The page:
Oath Keepers founder Stewart Rhodes received the longest prison sentence to date stemming from the January 6, 2021, riot at the U.S. Capitol.
Convicted by a Washington, D.C., jury in November on seditious conspiracy and other charges, the 58-year-old Rhodes was sentenced on Thursday to 18 years behind bars.
“I dare say, Mr. Rhodes – and I never have said this to anyone I have sentenced – you pose an ongoing threat and peril to our democracy and the fabric of this country,” said District Judge Amit Mehta, according to CNN.
The report said prosecutors had sought a 25-year prison sentence.
“This is terrorism,” declared prosecutor Kathryn Rakoczy, who argued for a longer sentence because of “the threat of harm and historic nature of attempting to stop the certification of an election for the first time in American history.”
Rhodes and other members of the Oath Keepers were accused of coordinating what became the breach of the U.S. Capitol on January 6, 2021, disrupting lawmakers as they met to certify Joe Biden’s presidential victory.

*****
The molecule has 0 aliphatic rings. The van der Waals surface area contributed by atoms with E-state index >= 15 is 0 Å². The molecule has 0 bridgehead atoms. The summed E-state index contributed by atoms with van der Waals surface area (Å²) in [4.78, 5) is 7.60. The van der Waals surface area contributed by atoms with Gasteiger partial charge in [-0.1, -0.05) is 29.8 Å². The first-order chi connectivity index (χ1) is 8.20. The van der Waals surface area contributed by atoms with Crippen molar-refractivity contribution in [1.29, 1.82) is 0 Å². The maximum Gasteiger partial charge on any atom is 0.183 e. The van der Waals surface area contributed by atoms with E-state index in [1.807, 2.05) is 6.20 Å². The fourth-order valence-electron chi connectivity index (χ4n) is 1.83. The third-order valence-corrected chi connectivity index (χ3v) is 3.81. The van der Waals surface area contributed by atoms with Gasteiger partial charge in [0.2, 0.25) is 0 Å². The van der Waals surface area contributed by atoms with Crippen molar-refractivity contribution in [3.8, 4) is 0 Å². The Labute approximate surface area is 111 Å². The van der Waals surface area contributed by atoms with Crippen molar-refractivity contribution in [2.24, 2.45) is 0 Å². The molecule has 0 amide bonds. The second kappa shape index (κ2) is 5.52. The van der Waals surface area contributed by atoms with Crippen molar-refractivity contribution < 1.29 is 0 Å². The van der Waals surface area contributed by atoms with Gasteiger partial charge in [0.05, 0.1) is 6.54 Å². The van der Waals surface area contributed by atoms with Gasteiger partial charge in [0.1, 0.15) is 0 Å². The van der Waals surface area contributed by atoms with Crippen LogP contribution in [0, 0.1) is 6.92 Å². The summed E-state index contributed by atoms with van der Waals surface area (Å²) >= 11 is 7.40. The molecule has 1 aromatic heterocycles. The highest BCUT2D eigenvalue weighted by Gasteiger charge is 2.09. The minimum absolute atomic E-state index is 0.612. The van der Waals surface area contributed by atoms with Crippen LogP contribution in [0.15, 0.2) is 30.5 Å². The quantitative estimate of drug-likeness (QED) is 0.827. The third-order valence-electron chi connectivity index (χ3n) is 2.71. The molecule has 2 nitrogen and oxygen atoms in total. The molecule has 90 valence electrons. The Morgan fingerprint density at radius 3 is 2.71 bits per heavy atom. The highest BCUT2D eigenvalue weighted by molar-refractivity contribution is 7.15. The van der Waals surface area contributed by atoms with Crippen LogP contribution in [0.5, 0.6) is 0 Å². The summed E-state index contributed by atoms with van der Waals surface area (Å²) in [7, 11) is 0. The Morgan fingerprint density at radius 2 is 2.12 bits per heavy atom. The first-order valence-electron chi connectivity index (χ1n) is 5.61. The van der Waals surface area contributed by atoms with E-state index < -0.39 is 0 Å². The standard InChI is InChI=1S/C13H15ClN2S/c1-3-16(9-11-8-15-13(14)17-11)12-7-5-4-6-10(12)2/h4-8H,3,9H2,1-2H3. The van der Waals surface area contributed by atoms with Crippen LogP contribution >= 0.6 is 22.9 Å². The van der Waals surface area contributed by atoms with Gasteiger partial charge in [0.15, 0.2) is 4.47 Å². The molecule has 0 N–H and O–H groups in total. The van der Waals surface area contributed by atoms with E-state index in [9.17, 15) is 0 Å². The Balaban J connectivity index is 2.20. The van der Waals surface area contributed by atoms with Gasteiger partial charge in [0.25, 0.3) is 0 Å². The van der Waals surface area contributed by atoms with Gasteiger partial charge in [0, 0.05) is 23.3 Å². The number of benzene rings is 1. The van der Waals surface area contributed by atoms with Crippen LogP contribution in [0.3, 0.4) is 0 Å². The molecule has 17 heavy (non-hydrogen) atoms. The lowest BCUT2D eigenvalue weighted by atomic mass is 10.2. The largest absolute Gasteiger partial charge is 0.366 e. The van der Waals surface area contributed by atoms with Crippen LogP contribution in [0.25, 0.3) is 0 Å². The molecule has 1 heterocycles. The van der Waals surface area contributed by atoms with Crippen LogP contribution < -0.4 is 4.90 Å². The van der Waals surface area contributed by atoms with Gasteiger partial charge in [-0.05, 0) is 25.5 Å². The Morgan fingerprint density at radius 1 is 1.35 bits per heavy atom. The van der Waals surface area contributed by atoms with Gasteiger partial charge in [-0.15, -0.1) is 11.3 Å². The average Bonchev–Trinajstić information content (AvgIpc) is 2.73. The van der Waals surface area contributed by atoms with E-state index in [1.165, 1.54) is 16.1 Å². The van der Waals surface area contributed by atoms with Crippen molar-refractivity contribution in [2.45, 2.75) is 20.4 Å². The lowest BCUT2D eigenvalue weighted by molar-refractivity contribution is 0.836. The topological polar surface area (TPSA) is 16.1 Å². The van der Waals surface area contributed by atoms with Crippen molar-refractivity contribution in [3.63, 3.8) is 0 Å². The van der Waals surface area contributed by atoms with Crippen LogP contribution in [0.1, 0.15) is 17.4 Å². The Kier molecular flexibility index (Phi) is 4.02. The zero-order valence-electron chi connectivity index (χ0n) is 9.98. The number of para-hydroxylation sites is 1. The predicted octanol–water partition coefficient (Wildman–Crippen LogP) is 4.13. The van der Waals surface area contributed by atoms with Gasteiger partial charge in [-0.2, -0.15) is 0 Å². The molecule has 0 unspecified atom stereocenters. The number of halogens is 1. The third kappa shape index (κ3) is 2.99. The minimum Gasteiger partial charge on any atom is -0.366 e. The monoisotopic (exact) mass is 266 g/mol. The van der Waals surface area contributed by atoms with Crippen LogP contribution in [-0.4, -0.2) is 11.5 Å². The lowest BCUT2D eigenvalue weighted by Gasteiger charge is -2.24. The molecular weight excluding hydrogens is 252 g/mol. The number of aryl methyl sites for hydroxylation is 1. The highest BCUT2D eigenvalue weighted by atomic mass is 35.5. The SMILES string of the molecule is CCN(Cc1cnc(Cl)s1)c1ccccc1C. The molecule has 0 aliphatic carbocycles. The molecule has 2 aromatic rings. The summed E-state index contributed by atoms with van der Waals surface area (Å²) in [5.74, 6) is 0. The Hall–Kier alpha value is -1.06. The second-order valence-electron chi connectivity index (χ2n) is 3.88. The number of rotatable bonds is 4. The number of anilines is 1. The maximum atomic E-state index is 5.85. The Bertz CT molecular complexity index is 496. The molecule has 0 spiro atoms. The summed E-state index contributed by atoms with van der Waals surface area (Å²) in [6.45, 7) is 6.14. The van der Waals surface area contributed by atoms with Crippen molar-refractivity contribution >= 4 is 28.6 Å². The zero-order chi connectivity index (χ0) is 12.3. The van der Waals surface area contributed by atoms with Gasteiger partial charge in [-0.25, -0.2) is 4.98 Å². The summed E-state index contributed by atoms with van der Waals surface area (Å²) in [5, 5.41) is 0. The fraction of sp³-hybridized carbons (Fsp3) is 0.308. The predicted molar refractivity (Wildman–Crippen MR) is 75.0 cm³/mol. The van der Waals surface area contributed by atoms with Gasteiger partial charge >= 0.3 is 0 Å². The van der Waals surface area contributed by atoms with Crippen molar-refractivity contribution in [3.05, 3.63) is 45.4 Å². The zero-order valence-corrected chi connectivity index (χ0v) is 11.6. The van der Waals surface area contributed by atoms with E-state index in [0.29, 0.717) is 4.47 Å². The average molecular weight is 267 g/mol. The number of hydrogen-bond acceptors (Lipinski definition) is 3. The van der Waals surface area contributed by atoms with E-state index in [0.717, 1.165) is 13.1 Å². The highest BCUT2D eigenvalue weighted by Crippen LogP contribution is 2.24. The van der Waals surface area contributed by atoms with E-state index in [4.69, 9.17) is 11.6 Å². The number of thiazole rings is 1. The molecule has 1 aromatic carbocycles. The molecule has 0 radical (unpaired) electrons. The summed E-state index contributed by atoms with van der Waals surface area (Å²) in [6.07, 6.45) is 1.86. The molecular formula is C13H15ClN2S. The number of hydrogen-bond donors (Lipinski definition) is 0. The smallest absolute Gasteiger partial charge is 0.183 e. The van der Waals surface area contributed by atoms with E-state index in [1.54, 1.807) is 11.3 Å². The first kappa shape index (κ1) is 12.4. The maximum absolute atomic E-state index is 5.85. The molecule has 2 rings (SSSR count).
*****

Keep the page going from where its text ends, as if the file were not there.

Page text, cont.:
“I’m a political prisoner, and like President Trump, my only crime is opposing those who are destroying our country,” Rhodes told the judge before being sentenced, per CNN.
He also insisted that no member of the Oath Keepers took part in the actual violence at the U.S. Capitol on January 6 and argued that defendants are being “grossly overcharged.”
CLICK HERE TO GET THE DAILY WIRE APP
Roughly 28 months after the chaos on January 6, the U.S. Attorney’s Office for the District of Columbia says more than 1,033 arrests have been made in connection to January 6 and notes some 570 defendants have pleaded guilty, including four to a federal charge of seditious conspiracy.
Former President Donald Trump, who is seeking re-election in 2024, recently said he would likely pardon a large portion of the January 6 defendants if given a second term.
Asked during a CNN town hall whether he would pardon those convicted of seditious conspiracy, he said, “I don’t know. I’ll have to look at their case, but I will say in Washington, D.C., you cannot get a fair trial, you cannot. Just like in New York City, you can’t get a fair trial either.”